EDITORIAL: Whither Chichivarkin, whither Russia?


Whither Chichivarkin, whither Russia?

Yevgeny Chichvarkin

Yevgeny Chichivarkin

In May 2005, Business Week magazine ran a feature on a young Russian businessman named Yevgeny Chichivarkin.  It reported that while ten years prior Chichivarkin had only a small business “selling clothing and cigarettes at the bustling Luzhniki market in western Moscow” by 2005 he was the co-owner of the third-largest cellphone retailer in Russia, with annual sales approaching $1 billion.  BW opined:  “These young mobile millionaires prove that you don’t have to be a government-made oligarch to succeed in Russia. With a growing middle class, the country offers ample opportunity for entrepreneurs to tap unfilled retail niches.”

Less than a year later, his firm was the #1 retailer and he had won Ernst & Young’s Russian Retailer of the Year Award.  Known for his eccentric clothing and a red Porsche with the license “666” as well as being fined for using profanity in his company’s advertisements, the Moscow Times called him “no ordinary businessman.” Later in 2006, Time magazine reported: “In a corner of his Moscow office, perched beneath a painting of a businessman fondling his half-naked secretary, is an open silver attaché case containing wads of U.S. $100 bills in packs of $10,000. It’s meant as a joke, poking fun at perceptions of Russian businessmen as big-spending bandits.”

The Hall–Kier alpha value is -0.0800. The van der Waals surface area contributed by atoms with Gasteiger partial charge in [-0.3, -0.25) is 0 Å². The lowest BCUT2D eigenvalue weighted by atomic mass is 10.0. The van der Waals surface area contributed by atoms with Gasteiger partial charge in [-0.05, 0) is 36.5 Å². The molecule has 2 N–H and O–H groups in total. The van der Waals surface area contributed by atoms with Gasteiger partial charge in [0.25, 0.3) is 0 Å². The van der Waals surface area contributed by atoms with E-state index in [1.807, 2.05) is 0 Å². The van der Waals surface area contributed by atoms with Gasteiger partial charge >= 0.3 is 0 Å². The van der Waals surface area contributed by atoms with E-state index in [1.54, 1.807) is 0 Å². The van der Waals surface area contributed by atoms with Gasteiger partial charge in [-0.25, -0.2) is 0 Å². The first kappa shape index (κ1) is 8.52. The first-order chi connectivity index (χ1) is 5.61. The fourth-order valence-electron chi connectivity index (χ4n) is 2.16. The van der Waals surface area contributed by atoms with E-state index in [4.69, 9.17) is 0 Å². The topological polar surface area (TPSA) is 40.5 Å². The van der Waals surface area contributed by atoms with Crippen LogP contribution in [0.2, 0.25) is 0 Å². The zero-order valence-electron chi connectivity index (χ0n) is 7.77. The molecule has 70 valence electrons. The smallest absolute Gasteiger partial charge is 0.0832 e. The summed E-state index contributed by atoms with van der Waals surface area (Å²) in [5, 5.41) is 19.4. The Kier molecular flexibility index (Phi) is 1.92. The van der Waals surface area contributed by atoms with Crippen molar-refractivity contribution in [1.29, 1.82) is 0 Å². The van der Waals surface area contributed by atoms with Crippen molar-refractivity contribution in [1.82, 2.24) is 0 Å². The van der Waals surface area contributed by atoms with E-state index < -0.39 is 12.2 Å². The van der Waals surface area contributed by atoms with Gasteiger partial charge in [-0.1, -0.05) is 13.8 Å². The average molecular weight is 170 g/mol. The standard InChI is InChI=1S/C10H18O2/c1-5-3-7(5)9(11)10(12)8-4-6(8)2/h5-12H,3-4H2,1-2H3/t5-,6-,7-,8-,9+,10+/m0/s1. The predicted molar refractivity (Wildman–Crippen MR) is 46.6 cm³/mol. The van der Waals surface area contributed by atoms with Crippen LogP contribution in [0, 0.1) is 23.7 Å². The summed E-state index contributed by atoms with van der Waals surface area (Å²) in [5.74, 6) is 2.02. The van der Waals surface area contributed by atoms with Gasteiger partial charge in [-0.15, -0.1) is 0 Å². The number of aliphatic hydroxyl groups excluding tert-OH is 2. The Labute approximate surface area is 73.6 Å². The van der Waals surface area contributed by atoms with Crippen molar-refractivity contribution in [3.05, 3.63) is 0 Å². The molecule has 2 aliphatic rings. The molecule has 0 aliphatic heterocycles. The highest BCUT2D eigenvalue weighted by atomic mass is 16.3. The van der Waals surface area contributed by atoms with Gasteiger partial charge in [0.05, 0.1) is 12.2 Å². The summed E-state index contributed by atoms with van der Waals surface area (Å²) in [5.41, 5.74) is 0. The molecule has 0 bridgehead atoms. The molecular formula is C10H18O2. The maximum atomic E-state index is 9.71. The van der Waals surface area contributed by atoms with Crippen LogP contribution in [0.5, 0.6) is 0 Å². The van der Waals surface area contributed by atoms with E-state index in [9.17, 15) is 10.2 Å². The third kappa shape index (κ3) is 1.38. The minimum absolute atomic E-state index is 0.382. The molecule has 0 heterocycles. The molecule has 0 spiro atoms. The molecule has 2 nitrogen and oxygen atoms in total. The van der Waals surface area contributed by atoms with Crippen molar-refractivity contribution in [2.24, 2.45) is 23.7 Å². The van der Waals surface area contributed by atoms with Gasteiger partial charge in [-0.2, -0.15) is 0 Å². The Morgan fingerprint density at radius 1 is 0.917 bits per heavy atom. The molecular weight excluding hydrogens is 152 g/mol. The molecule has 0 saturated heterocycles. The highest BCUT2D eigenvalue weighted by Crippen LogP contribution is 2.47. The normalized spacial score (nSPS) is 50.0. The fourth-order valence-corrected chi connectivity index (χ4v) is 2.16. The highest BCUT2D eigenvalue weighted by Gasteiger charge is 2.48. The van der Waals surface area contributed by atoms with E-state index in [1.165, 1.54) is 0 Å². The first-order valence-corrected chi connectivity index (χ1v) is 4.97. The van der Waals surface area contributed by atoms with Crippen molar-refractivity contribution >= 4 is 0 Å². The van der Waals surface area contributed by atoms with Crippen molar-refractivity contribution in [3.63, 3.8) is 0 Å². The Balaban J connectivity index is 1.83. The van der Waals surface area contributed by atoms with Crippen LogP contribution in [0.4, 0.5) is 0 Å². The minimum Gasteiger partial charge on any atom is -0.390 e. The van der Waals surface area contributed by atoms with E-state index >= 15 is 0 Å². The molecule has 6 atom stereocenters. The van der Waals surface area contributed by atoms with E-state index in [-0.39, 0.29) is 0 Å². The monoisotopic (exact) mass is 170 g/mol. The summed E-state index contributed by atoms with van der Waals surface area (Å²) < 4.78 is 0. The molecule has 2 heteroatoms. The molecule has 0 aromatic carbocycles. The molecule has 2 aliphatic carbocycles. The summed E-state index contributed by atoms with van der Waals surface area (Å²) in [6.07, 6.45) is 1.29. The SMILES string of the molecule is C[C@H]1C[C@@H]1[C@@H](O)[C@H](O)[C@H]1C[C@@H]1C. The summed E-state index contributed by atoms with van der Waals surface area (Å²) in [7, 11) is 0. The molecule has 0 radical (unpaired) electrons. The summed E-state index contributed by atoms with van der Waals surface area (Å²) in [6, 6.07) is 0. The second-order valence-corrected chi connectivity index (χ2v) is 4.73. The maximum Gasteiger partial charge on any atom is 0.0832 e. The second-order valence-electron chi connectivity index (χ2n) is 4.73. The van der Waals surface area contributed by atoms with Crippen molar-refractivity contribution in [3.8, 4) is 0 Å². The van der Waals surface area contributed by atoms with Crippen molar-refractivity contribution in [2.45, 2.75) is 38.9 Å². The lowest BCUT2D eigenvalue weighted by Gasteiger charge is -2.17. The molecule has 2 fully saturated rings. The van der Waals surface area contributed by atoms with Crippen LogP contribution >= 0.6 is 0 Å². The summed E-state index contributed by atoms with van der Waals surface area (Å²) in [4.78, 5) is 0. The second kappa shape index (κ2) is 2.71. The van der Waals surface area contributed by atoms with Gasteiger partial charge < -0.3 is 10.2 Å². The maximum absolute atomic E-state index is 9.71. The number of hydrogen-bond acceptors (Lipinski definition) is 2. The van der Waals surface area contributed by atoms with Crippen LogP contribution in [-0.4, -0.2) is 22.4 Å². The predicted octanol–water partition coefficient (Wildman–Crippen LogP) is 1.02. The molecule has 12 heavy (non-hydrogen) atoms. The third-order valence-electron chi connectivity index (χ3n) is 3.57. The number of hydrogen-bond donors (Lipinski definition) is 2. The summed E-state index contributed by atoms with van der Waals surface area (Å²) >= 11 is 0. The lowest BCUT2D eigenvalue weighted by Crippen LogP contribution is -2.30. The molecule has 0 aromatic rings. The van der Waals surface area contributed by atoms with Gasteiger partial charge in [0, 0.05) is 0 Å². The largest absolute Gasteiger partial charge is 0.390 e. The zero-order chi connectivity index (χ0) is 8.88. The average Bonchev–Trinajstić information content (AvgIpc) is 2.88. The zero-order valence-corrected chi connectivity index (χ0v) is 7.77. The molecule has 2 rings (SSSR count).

By 2007, the eccentric bloom was coming off the notorious rose.  Even though it now had nearly $5 billion in annual sales, over 5,000 branches nearly 40,000 employees, his company had slipped back down to the #3 position in the Russian market.  But Chichivarkin was still full of bluster.  He told Newsweek magazine:  “This country has never seen a company like ours. I have 37,000 employees, and I don’t want to run them the way Russian companies used to manage people. I have a simple logic—make money and teach the person next to you how to make money.”

Alas, for all his bravado the story of Mr. Chichivarkin had soon become all too familiar in the annals of Russian business.

The Moscow Times reported on January 23rd:  “Authorities are seeking the arrest of former Yevroset chairman Yevgeny Chichivarkin, who left the country late last year and has not returned, in connection with allegations of smuggling, kidnapping and extortion.” It was reported that Chichivarkin was in hiding in London.

Two of Chichivarkin’s employees, Boris Levin and Andrei Yermilov, were arrested in a September 2008 on similar charges.  Apparently, when the trio learned that a third, Andrei Vlaskin, had been stealing and and reselling the company’s inventory, they kidnapped him and attempted to blackmail him into sharing his ill-gotten booty.  It all came to light right around the time Chichivarkin sold his company “to billionaire Alexander Mamut in a deal that reportedly involved Mamut paying $400 million in cash and assuming $850 million in debt,” citing “liquidity woes” caused by the worldwide credit famine as the reason for the deal.

Chichivarkin then stepped down from his post as CEO and announced he was forming a new political party, to be known as “Right Cause,” and intended to run the Moscow chapter.  On January 22nd, the Kremlin’s English-language propaganda campaign known as “Russia Today” referred to Right Cause as an “opposition party” and stated: “The creation of a party with a liberal agenda is seen as a must by political analysts who say the new entity will give balance to Russia’s body politic.”